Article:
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The Economics of European Integration

Paperback Engels 2019 9781526847218
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Samenvatting

Now in its sixth edition, The Economics of European Integration is a timely and insightful text on this everchangingand controversial topic. This edition guides the students through the facts, theories, history, institutions,laws, politics and policies of the European Union, and how each of these play their role in European economics.
Covering both the microeconomics and macroeconomics of European integration, this text is written forsecond and third-year undergraduates in economics as well as advanced undergraduates and graduatestudents in business, international affairs, European studies and political science.

Specificaties

ISBN13:9781526847218
Taal:Engels
Bindwijze:paperback
Druk:6
Verschijningsdatum:5-4-2019
Hoofdrubriek:Economie

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Inhoudsopgave

Part I - History, Facts and Institutions
Chapter 1. History1.1 Early post-war period1.2 Two strands of European integration: federalism and intergovernmentalism1.3 Evolution to two concentric circles: the domino effect part I1.4 Euro-pessimism1.5 Deeper circles and the domino effect part II: the Single Market Programme and the EEA1.6 Communism’s creeping failure and spectacular collapse1.7 Reuniting East and West Europe1.8 Preparing for eastern enlargement: a string of new treaties1.9 Global and Eurozone crises and institutional responses1.10 The rise of Euroscepticism1.11 SummarySelf-assessment questionsReferences and further reading
Chapter 2. Facts, law, institutions and the budget2.1 Economic integration in the EU2.2 EU structure pre- and post-Lisbon2.3 EU law2.4 The ‘Big-5’ institutions2.5 Legislative processes2.6 Some important facts2.7 The budget2.8 SummarySelf-assessment questionsReferences and further reading
Chapter 3. Decision making3.1 Task allocation and subsidiarity: EU practice and principles3.2 Understanding the task allocation: the theory of fiscal federalism3.3 Economic view of decision making3.4 The distribution of power among EU members3.5 Legitimacy in EU decision making3.6 SummarySelf-assessment questionsReferences and further reading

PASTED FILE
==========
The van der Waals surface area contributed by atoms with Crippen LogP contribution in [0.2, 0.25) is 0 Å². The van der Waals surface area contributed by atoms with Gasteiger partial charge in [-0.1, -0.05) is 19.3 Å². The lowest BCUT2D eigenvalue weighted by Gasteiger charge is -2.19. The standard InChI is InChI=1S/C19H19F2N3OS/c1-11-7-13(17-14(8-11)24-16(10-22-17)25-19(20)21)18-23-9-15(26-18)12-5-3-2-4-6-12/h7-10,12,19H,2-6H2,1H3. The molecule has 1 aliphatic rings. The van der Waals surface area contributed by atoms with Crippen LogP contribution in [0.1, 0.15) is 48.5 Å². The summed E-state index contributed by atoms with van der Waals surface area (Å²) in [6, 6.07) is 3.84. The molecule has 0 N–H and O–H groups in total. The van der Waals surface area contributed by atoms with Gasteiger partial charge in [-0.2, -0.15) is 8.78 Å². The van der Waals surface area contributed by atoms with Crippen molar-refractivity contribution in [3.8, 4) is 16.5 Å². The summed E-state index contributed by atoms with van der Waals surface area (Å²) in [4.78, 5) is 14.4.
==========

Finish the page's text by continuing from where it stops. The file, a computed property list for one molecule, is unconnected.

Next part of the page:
Part II - The Microeconomics of European Integration
Chapter 4. Essential microeconomic tools and tariff analysis4.1 Preliminaries I: supply and demand diagrams4.2 Preliminaries II: introduction to open-economy supply and demand analysis4.3 MFN tariff analysis4.4 GVC analysis4.5 Types of protection: an economic classification4.6 Sources of competitiveness differences4.7 SummarySelf-assessment questionsReferences and further reading
Chapter 5. The essential economics of preferential liberalization5.1 Analysis of unilateral discriminatory liberalization5.2 Analysis of a customs union5.3 Frictional barriers: the 1992 Programme5.4 Deep regionalism, the Eurozone and ‘soft preferences’5.5 WTO rules5.6 SummarySelf-assessment questionsReferences and further readingAnnex: Discriminatory liberalization: small country caseA5.1 Price and quantity analysis, liberalization with low-cost countryA5.2 Welfare analysis: liberalization with low-cost countryA5.3 Liberalization with high-cost country: supply switchingA5.4 Welfare analysis: liberalization with high-cost country
Chapter 6. Market size and scale effects6.1 Liberalization, defragmentation and industrial restructuring: logic and facts6.2 The BE–COMP diagram in a closed economy6.3 The impact of European liberalization6.4 SummarySelf-assessment questionsEssay questionsReferences and further readingAnnex: Details on the COMP and BE curvesA6.1 COMP curve in detailA6.2 BE curve in detail
Chapter 7. Growth effects and factor market integration7.1 The logic of growth and the facts7.2 Medium-term growth effects: induced capital formation7.3 Long-term growth effects: faster knowledge creation and absorption7.4 SummarySelf-assessment questionsEssay questionsReferences and further reading